Operation: Meth - WALB.com, South Georgia News, Weather, Sports

Operation: Meth

May 8, 2003

Albany-- It's a dangerous drug, but Methamphetamine is more popular than ever. But, how addictive is it, and why is it so common here in southwest Georgia? Newscenter 10's 

The end product of what a man made is his amateur drug video ruined a Southwest Georgia woman's life.

“That drug will make you love it, more than your child, more than your family…” To protect her identity, we'll call her Rebecca. “I just got bored with pot one day and decided I wanted something different.”

So Rebecca turned to Methamphetamine. Snorting one to two lines a day. “I progressed into smoking and it just got worse it got out of hand.”

Meth, also called crank, ended up to be an expensive habit. “Usually $50.00 would get you started, but I had a thousand dollar habit a week.”

Like most users, she didn't have enough money to support the habit. “I was caught shoplifting boxes of Sudafed from a buisness.” Nasal decongestants are key ingredients to making meth; the pills contain pseudoephedrine.

Crushed pills of Sudafed are mixed into the dangerous and highly flammable concoction.

“You hardly ever think of the illegal part of it, just the legal part where you can help patients,” said Pharmacist Joe McGalliard.

McGalliard is a pharmacist at Thrift Center in Camilla. He looks out for Sudafed thieves. Some pharmacies limit customers. “It comes in a box of 24, if anybody needs one box one day and one box the next, they are definetly not taking it correctly or they are a suspect.”

Meth is becoming more popular. A rolling meth lab was found inside a tractor trailor in Lowndes County. Another lab found in the back of a car on the Dougherty-Lee County line. Another one was found in a Clinch County home.

The popularity is partly because household items are used to cook meth. Items like duct tape, lithium batteries, Iodine, coffee filters, starter fluid and camping fuel.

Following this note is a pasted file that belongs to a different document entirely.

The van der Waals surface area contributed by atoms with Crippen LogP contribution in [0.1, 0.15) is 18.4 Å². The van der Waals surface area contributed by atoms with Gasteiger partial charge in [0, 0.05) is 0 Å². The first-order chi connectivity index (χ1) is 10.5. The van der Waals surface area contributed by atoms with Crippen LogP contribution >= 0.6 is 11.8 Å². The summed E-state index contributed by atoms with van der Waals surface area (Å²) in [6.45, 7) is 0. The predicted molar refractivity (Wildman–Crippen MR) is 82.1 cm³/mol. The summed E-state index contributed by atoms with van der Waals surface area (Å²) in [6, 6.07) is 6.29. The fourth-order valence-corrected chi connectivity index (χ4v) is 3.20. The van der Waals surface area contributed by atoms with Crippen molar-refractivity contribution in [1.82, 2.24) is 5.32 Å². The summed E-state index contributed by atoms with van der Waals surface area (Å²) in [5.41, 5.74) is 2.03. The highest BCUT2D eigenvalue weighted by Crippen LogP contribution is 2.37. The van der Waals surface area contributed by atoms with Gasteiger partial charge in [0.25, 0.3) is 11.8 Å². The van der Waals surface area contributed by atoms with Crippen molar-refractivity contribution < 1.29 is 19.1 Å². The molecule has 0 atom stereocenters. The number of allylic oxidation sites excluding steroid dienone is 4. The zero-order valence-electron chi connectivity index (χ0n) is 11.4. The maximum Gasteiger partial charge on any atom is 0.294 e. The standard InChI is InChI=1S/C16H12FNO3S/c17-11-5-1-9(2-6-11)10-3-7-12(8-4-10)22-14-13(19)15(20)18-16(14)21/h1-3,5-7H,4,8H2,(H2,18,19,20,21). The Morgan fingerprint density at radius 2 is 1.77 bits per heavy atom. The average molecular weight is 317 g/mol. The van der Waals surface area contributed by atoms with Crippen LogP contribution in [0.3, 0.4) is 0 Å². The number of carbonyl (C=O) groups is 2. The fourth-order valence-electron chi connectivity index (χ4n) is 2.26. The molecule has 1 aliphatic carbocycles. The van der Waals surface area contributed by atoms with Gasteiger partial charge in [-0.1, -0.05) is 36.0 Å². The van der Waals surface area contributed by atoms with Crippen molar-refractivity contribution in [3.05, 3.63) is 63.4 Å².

Anhydrous Ammonia is another key ingredient. Farm companies use the chemical to make fertilizer. It's hazardous to inhale and can be deadly. Anhydrous Ammonia thieves are also on the rise.

It gives you this overpowering sense that you can do anything,” says Rebecca. But the high wears you're body out, then you want another hit to keep going. “I stayed up for 18 days straight. It will pretty much take your soul and get a total disregard for society.”

Jail time has forced Rebecca to think about her life, or what she had. “It hurts a lot, I have a lot of guilt.” The drug made Rebecca withdraw from her family and her 9-year-old son. “I have pretty much shamed and embarrassed him because of it, because of him knowing I've been to jail.”

Rebecca has been clean for almost a year since she was locked up. Part of her sentence is to go into rehab. The man in our report who videotaped himself making meth, plead guilty, and will serve six years in jail.

Several GBI agents have had serious, long term injuries as a result of walking into a methamphetamine lab without protective gear. Now, Georgia lawmakers are taking a stand against methamphetamine production.

The Senate and House approved to make it a felony offense to possess or transport anhydrous ammonia without a license. Now the bill heads to the governor for his signature.

posted at 4:45PM by dave.miller@walb.com

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